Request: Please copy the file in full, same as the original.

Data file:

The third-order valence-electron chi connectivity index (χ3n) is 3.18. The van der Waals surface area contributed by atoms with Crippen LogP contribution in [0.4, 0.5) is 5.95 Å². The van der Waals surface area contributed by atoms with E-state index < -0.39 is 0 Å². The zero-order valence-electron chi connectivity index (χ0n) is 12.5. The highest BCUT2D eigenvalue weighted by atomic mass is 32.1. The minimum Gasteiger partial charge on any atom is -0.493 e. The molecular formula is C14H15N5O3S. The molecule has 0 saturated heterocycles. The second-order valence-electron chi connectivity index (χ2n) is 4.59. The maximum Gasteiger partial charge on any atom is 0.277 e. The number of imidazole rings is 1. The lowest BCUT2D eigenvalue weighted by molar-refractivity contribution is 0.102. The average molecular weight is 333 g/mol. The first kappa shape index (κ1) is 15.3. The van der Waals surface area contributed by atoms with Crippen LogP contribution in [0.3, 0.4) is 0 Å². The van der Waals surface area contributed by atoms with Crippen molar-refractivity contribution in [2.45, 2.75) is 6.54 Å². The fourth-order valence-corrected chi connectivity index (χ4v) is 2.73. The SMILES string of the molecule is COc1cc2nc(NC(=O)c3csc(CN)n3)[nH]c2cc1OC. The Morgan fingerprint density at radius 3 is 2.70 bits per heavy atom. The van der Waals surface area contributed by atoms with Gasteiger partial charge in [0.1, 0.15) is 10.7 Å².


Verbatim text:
The third-order valence-electron chi connectivity index (χ3n) is 3.18. The van der Waals surface area contributed by atoms with Crippen LogP contribution in [0.4, 0.5) is 5.95 Å². The van der Waals surface area contributed by atoms with E-state index < -0.39 is 0 Å². The zero-order valence-electron chi connectivity index (χ0n) is 12.5. The highest BCUT2D eigenvalue weighted by atomic mass is 32.1. The minimum Gasteiger partial charge on any atom is -0.493 e. The molecular formula is C14H15N5O3S. The molecule has 0 saturated heterocycles. The second-order valence-electron chi connectivity index (χ2n) is 4.59. The maximum Gasteiger partial charge on any atom is 0.277 e. The number of imidazole rings is 1. The lowest BCUT2D eigenvalue weighted by molar-refractivity contribution is 0.102. The average molecular weight is 333 g/mol. The first kappa shape index (κ1) is 15.3. The van der Waals surface area contributed by atoms with Crippen LogP contribution in [0.3, 0.4) is 0 Å². The van der Waals surface area contributed by atoms with Crippen molar-refractivity contribution in [2.45, 2.75) is 6.54 Å². The fourth-order valence-corrected chi connectivity index (χ4v) is 2.73. The SMILES string of the molecule is COc1cc2nc(NC(=O)c3csc(CN)n3)[nH]c2cc1OC. The Morgan fingerprint density at radius 3 is 2.70 bits per heavy atom. The van der Waals surface area contributed by atoms with Gasteiger partial charge in [0.1, 0.15) is 10.7 Å².